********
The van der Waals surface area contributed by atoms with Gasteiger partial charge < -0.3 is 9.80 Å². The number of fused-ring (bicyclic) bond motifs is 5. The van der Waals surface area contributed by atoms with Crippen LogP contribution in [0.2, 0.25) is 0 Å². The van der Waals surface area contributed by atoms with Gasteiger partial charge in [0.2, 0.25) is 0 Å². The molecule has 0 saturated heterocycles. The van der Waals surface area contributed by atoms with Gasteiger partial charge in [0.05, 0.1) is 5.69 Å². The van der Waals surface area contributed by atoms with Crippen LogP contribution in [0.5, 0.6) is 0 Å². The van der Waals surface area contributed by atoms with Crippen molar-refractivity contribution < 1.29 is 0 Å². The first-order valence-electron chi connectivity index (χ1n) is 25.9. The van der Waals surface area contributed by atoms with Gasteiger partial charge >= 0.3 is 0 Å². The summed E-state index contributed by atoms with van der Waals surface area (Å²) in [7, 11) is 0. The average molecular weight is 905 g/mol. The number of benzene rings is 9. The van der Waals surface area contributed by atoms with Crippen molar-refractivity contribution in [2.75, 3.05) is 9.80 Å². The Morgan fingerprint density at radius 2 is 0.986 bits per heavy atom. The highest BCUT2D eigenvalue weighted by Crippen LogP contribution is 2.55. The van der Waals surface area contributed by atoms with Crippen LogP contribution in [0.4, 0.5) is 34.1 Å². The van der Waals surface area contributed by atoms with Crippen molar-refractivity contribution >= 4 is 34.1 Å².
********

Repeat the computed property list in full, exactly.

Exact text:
The van der Waals surface area contributed by atoms with Gasteiger partial charge < -0.3 is 9.80 Å². The number of fused-ring (bicyclic) bond motifs is 5. The van der Waals surface area contributed by atoms with Crippen LogP contribution in [0.2, 0.25) is 0 Å². The van der Waals surface area contributed by atoms with Gasteiger partial charge in [0.2, 0.25) is 0 Å². The molecule has 0 saturated heterocycles. The van der Waals surface area contributed by atoms with Gasteiger partial charge in [0.05, 0.1) is 5.69 Å². The van der Waals surface area contributed by atoms with Crippen LogP contribution in [0.5, 0.6) is 0 Å². The van der Waals surface area contributed by atoms with Crippen molar-refractivity contribution < 1.29 is 0 Å². The first-order valence-electron chi connectivity index (χ1n) is 25.9. The van der Waals surface area contributed by atoms with Gasteiger partial charge >= 0.3 is 0 Å². The summed E-state index contributed by atoms with van der Waals surface area (Å²) in [7, 11) is 0. The average molecular weight is 905 g/mol. The number of benzene rings is 9. The van der Waals surface area contributed by atoms with Crippen molar-refractivity contribution in [2.75, 3.05) is 9.80 Å². The Morgan fingerprint density at radius 2 is 0.986 bits per heavy atom. The highest BCUT2D eigenvalue weighted by Crippen LogP contribution is 2.55. The van der Waals surface area contributed by atoms with Crippen LogP contribution in [0.4, 0.5) is 34.1 Å². The van der Waals surface area contributed by atoms with Crippen molar-refractivity contribution >= 4 is 34.1 Å².